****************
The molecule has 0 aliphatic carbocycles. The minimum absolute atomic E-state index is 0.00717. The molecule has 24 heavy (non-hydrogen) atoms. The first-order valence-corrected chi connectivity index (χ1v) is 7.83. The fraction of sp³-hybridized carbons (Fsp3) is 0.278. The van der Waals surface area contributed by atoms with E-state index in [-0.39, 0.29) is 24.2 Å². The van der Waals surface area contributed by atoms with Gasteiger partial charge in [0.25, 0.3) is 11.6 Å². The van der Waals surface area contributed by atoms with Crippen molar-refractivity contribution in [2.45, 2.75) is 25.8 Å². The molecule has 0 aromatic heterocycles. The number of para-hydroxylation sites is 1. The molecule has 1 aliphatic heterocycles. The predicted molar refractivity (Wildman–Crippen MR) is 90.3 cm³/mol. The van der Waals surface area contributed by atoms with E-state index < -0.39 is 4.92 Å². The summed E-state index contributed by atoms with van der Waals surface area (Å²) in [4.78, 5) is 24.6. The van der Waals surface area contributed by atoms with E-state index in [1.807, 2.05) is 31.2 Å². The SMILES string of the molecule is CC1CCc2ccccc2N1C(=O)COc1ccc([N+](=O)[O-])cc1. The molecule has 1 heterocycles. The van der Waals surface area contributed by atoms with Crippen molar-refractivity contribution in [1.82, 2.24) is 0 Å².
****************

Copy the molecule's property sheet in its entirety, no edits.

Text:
The molecule has 0 aliphatic carbocycles. The minimum absolute atomic E-state index is 0.00717. The molecule has 24 heavy (non-hydrogen) atoms. The first-order valence-corrected chi connectivity index (χ1v) is 7.83. The fraction of sp³-hybridized carbons (Fsp3) is 0.278. The van der Waals surface area contributed by atoms with E-state index in [-0.39, 0.29) is 24.2 Å². The van der Waals surface area contributed by atoms with Gasteiger partial charge in [0.25, 0.3) is 11.6 Å². The van der Waals surface area contributed by atoms with Crippen molar-refractivity contribution in [2.45, 2.75) is 25.8 Å². The molecule has 0 aromatic heterocycles. The number of para-hydroxylation sites is 1. The molecule has 1 aliphatic heterocycles. The predicted molar refractivity (Wildman–Crippen MR) is 90.3 cm³/mol. The van der Waals surface area contributed by atoms with E-state index < -0.39 is 4.92 Å². The summed E-state index contributed by atoms with van der Waals surface area (Å²) in [4.78, 5) is 24.6. The van der Waals surface area contributed by atoms with E-state index in [1.807, 2.05) is 31.2 Å². The SMILES string of the molecule is CC1CCc2ccccc2N1C(=O)COc1ccc([N+](=O)[O-])cc1. The molecule has 1 heterocycles. The van der Waals surface area contributed by atoms with Crippen molar-refractivity contribution in [1.82, 2.24) is 0 Å².